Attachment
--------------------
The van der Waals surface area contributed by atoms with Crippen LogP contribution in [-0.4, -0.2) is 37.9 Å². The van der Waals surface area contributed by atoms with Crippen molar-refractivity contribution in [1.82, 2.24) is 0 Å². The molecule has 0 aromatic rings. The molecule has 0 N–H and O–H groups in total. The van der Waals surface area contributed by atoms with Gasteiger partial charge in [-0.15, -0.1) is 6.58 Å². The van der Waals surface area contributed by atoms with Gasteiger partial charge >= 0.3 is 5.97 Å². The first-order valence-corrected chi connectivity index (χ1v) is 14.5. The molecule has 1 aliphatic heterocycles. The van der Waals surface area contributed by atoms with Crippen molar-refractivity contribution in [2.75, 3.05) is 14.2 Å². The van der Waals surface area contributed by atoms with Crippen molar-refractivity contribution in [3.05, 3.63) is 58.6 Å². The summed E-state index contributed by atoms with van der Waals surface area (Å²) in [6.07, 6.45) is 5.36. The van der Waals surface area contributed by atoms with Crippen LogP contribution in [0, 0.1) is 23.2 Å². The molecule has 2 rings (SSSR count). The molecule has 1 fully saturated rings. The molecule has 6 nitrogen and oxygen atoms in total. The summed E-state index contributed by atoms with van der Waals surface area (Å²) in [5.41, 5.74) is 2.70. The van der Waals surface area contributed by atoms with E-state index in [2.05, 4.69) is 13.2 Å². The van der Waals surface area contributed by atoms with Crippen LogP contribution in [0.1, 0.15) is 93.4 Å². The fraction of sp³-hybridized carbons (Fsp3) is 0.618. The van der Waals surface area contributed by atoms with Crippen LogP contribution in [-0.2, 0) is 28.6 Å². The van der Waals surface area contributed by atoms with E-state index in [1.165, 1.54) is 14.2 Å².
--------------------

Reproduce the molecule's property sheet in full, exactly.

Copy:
The van der Waals surface area contributed by atoms with Crippen LogP contribution in [-0.4, -0.2) is 37.9 Å². The van der Waals surface area contributed by atoms with Crippen molar-refractivity contribution in [1.82, 2.24) is 0 Å². The molecule has 0 aromatic rings. The molecule has 0 N–H and O–H groups in total. The van der Waals surface area contributed by atoms with Gasteiger partial charge in [-0.15, -0.1) is 6.58 Å². The van der Waals surface area contributed by atoms with Gasteiger partial charge >= 0.3 is 5.97 Å². The first-order valence-corrected chi connectivity index (χ1v) is 14.5. The molecule has 1 aliphatic heterocycles. The van der Waals surface area contributed by atoms with Crippen molar-refractivity contribution in [2.75, 3.05) is 14.2 Å². The van der Waals surface area contributed by atoms with Crippen molar-refractivity contribution in [3.05, 3.63) is 58.6 Å². The summed E-state index contributed by atoms with van der Waals surface area (Å²) in [6.07, 6.45) is 5.36. The van der Waals surface area contributed by atoms with Crippen LogP contribution in [0, 0.1) is 23.2 Å². The molecule has 2 rings (SSSR count). The molecule has 1 fully saturated rings. The molecule has 6 nitrogen and oxygen atoms in total. The summed E-state index contributed by atoms with van der Waals surface area (Å²) in [5.41, 5.74) is 2.70. The van der Waals surface area contributed by atoms with E-state index in [2.05, 4.69) is 13.2 Å². The van der Waals surface area contributed by atoms with Crippen LogP contribution in [0.1, 0.15) is 93.4 Å². The fraction of sp³-hybridized carbons (Fsp3) is 0.618. The van der Waals surface area contributed by atoms with Crippen LogP contribution in [-0.2, 0) is 28.6 Å². The van der Waals surface area contributed by atoms with E-state index in [1.165, 1.54) is 14.2 Å².